using Niantic.ARDK.AR.Awareness.Semantics;

Texture2D _semanticTexture;
int _channelIndex = -1;

void UpdateSemanticTexture(ISemanticBuffer semantics)
  if (_channelIndex < 0)
    _channelIndex = semantics.GetChannelIndex("sky");

    ref _semanticTexture,

See Intermediate Tutorial: Semantic Segmentation Textures for an example that gets the semantic texture for a given channel and renders it using an overlay effect.

Note that CreateOrUpdateTextureARGB32 returns the raw buffer data that hasn’t been cropped or aligned to the screen. See the next section for how to deal with this.

Aspect Ratio

The aspect ratio and resolution of the semantic buffer will not necessarily match that of the device camera or screen (those values are determined by the underlying deep-learning model). You can use CopyToAlignedTextureARGB32 to get a semantic texture aligned with the correct dimensions and aspect ratio of the given camera. This does a per-pixel sampling process, which can take some time. Alternatively, get the SamplerTransform from the AwarenessBufferProcessor and use this in a custom shader to apply the cropping and alignment in a single pass. See “Aligning Awareness Buffers with the Screen” in Rendering in ARDK for more details.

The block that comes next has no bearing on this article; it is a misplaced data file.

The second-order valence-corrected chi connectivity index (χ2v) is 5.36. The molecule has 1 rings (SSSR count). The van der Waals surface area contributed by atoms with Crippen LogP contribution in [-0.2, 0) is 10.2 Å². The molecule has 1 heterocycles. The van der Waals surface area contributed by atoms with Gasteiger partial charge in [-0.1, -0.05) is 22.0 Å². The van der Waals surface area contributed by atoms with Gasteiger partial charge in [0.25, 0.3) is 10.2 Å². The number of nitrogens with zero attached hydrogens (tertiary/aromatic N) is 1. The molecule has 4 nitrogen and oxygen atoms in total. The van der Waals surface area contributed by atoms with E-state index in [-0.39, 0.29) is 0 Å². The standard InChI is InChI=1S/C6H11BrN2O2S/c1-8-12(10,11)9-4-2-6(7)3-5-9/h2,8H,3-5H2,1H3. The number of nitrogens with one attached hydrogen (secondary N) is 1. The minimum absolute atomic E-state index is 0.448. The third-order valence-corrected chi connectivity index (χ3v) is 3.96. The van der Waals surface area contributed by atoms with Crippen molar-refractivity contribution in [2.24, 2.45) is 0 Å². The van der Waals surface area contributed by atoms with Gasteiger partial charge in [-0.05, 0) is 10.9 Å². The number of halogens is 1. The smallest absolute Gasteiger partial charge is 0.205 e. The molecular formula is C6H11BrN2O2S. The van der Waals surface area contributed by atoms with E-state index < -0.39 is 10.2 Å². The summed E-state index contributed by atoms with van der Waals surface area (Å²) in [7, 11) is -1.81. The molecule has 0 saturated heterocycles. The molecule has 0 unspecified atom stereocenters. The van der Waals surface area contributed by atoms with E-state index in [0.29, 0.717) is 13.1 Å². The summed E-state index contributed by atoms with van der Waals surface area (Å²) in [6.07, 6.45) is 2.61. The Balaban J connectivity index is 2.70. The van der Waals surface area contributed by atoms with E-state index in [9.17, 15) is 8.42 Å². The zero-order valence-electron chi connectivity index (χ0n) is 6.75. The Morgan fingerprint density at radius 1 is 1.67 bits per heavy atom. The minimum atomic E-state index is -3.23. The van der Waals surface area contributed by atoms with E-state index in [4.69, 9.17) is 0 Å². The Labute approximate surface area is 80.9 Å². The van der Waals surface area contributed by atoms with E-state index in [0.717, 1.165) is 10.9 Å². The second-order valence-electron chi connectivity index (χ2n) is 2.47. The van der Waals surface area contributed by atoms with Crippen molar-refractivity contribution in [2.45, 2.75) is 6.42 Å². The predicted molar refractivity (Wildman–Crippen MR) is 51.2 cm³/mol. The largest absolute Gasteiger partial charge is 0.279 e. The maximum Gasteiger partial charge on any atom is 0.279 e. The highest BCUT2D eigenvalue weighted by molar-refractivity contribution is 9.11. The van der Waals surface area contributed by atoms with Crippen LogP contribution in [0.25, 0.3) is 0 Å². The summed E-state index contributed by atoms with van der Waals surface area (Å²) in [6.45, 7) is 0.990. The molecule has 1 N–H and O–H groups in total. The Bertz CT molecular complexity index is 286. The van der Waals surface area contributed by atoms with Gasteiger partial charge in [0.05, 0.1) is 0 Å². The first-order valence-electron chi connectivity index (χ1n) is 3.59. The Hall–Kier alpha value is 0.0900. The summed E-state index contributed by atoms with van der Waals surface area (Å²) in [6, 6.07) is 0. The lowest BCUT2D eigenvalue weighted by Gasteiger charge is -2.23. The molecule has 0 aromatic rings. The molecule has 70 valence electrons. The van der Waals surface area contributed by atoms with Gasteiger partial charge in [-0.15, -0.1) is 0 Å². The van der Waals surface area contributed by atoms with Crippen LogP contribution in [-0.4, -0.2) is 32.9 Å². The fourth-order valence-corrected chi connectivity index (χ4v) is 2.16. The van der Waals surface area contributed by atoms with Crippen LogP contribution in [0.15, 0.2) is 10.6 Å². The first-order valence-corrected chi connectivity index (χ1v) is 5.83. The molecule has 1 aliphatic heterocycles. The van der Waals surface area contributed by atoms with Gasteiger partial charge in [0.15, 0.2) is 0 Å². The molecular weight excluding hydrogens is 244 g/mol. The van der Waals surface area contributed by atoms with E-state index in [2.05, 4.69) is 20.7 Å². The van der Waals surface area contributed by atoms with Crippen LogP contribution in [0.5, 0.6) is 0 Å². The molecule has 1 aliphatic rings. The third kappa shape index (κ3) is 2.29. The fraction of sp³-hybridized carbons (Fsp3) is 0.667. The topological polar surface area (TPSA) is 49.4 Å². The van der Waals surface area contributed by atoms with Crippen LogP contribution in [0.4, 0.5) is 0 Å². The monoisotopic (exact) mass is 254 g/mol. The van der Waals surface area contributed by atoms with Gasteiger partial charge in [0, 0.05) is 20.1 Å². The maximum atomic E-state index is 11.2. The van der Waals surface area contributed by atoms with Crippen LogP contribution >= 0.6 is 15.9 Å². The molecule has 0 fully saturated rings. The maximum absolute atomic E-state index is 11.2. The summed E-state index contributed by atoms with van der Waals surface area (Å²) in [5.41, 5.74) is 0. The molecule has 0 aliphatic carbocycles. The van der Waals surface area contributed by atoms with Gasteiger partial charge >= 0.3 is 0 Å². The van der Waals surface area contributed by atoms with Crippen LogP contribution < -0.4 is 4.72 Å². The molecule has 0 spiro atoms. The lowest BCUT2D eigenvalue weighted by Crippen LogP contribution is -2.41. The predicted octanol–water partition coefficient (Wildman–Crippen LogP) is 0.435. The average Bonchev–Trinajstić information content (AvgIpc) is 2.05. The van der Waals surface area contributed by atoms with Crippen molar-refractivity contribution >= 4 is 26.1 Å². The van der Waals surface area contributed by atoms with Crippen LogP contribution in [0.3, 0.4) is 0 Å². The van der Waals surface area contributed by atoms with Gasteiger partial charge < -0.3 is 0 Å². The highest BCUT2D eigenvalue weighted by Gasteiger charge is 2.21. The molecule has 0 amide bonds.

The alignment process may result in cropping. Cropping will always lead to data being cut off in the horizontal directions. Instead of cropping vertically, the method will instead add blank space to the right and left in order to avoid losing data.

Using ARSemanticSegmentationManager